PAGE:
This acknowledgment is simply an awareness and is not where the work ends, but it is a start to unlearning, discovering the truth, working on decolonizing, and beginning to heal with these native nations and the land we occupy.

Resources:

Sovereign Bodies Institute

Native Governance

Map of Native Lands

Miami Nation of Indiana

Miami Tribe of Oklahoma

Kansas Kikapoo Tribe

Kikapoo Tribe of Oklahoma

Kikapoo Tribe of Texas

American Library institute

 

Statement on Racial Justice

At DVN we continue to learn about, reflect, and act on our responsibility to address systemic racism and to promote racial justice and liberation within our work. We know and understand that the movement to end domestic violence has, for too long, centered the voices of white, heterosexual, cisgender, able-bodied women leaving so many underrepresented. This is partially why we chose to make our current community wide plan, EQUITY: listening to the truth, amplifying voices, changing systems, center some of these populations. Like domestic violence, racism (as well as most “isms”) are rooted in power and control, and that power and control will not shift until those upholding the oppressive systems, whether consciously or unconsciously, move to shift that power and control.
Through this community wide plan, we at DVN have been learning and having in-depth conversations about the ways our organization needs to further our commitment to racial justice in the work we do. We have already implemented many changes, and we have plans to continue this work. We have our community wide plan, but this call has been heightened over the past year and a half, as we realize that this community wide plan needs to be less of a highlight, and more of a lifelong commitment. Examining everything we do, say, and provide to our community with a critical lens is essential. Our hope is that by putting a focus on this work, that our staff, our board, our partners, and our community will continue to join us and hold us accountable.

“When we’re talking about diversity, it’s not a box to check. It is a reality that should be deeply felt and held and valued by all of us.” 

—Ava DuVernay

The Board of Directors and staff of Domestic Violence Network celebrates and values diversity and are committed to cultivating an organizational culture of inclusivity and belonging for all people regardless of race, ethnicity, age, gender, sexual orientation, sexual identity, religion, zip code, nationality, immigration status, health, intellectual or physical ability status.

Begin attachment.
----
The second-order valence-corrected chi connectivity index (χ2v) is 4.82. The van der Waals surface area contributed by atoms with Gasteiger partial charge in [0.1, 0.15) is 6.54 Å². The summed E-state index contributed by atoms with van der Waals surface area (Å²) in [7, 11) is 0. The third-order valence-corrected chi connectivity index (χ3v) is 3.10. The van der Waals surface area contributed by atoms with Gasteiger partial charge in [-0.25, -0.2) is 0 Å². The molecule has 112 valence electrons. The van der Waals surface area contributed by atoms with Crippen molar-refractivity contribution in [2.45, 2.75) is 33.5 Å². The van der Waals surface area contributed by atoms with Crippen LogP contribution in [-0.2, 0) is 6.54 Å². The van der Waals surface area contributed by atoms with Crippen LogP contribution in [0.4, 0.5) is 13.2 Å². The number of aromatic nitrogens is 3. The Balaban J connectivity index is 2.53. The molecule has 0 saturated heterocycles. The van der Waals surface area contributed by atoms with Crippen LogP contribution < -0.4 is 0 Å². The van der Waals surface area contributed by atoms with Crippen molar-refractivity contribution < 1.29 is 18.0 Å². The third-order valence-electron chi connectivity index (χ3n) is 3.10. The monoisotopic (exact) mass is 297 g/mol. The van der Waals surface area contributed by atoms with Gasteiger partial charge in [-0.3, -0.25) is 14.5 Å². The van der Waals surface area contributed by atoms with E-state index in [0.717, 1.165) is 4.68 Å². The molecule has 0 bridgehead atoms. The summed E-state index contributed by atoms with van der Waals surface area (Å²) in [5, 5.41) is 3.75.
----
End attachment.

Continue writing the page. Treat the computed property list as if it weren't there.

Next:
We believe this commitment requires continual critical evaluation of our policies, procedures, practices, strategies, and norms to ensure that we actively work to rectify our historically exclusive foundation and advance the needs of communities that have been underrepresented. This is only achievable when the needs, voices, leadership, and experiences of traditionally underrepresented communities are included and valued. We are working toward goals in our community wide plan, but we also want to solidify that we will continually work to:

  • Ensure that our board, committees, and staff are more representative of the diverse community we serve.
  • Ensure that our board members, committee members, and staff that are part of privileged groups are committed and willing to take on the work so as to not place further burden on those board members, committee members, and staff from underrepresented communities.
  • Invest, when we can, in amplifying voices from underrepresented communities. This includes in our book clubs, at our community guest speaker trainings, at our advocates network meetings, and in our youth program.
  • Analyze and adjust our internal policies, procedures, practices, strategies and norms to ensure the work we do in the community is reflected within our own organization
  • Foster a culture of accountability where feedback is respected, heard, reflected on, and meaningful changes are made when possible to move us forward in dismantling these systems.

Our mission is to change the culture that leads to domestic violence. We often say that this means we must change the culture that leads to all violence. The systemically racist systems in our country, in our state, and in the central Indiana area that we serve must be dismantled and power must be redistributed to allow that culture to truly change. We hold ourselves to the long game of this work and doing and changing what we can within our scope of work. We want to be part of creating meaningful change that will allow all central Indiana people to thrive and have the proper systems in place for when there are challenges and needs that need to be met. We are committed to being part of the change, within ourselves, our Network, and our community.

Resources (organizations to follow):

Indy10 Black Lives Matter

Ujima: The National Center on Violence Against Women in the Black Community

Black Women in Charge

Indy SURJ

Silent No More

Survivors of Color

Equal Justice Initiative

Justice Teams Network